A Mirror Of Memory
Memory is fallible at worst, imprecise at best.
"Did I really say that?"
"Look how young he looks in that picture!"
"I don't recall..."
"That's not the way I remember it."
History, it has often been said, is written by the victors, it may consist of memories, as in oral traditions, its basis may be in various forms of documentation, all subject to interpretation. There are even movements to deny certain aspects of recent history, such as the Holocaust and other mass exterminations by the Nazi regime during World War II. These people have their own agendas and beliefs which supersede any rational considerations.
Sometimes, however, a little bit of the past emerges: photographs in a yellowed, crumbling scrapbook, a veteran's scrapbook of his travels during the war, with two pages of pictures simply labeled "Dachau Prison Camp". In the course of my employment I often deal with images of a disturbing nature- forensics, medical records and accidents. With the Internet, images of all sorts are available to everyone- but these are often scanned from copies of copies, or otherwise re-imaged. But there is something about an original photo that gives the viewer an unmatched sense of immediacy. These were contact prints from roll film, on paper that was pressed against film that was there. With information from other clippings in the book, I checked out the veteran's story; it all matched.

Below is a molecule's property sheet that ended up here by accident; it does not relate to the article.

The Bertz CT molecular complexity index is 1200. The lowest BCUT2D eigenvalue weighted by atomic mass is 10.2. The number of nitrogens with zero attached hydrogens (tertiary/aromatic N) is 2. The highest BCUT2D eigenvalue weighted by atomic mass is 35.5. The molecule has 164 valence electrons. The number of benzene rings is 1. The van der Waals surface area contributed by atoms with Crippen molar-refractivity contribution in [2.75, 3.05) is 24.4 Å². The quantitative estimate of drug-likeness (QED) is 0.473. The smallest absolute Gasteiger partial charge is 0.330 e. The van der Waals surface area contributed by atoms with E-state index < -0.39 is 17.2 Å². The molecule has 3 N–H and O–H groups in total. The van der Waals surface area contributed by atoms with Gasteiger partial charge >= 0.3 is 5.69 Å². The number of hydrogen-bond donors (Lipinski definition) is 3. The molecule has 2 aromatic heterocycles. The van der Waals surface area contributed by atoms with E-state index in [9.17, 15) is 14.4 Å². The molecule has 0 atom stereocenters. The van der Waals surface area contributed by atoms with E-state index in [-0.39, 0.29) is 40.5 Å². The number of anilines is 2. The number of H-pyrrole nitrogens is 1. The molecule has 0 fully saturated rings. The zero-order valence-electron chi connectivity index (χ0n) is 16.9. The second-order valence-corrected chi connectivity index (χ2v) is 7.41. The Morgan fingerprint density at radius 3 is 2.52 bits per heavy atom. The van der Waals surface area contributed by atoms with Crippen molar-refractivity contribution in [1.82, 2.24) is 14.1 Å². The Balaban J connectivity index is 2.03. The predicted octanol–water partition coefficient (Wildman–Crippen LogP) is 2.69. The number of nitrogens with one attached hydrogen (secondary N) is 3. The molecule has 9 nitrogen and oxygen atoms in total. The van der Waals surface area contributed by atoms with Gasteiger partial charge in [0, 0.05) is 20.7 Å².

All the books and articles in the world, while necessary, are hard-pressed to match a little silver and gelatin coated piece of paper from sixty-two years ago. This wasn't the first such private archive I've dealt with, and there are many others.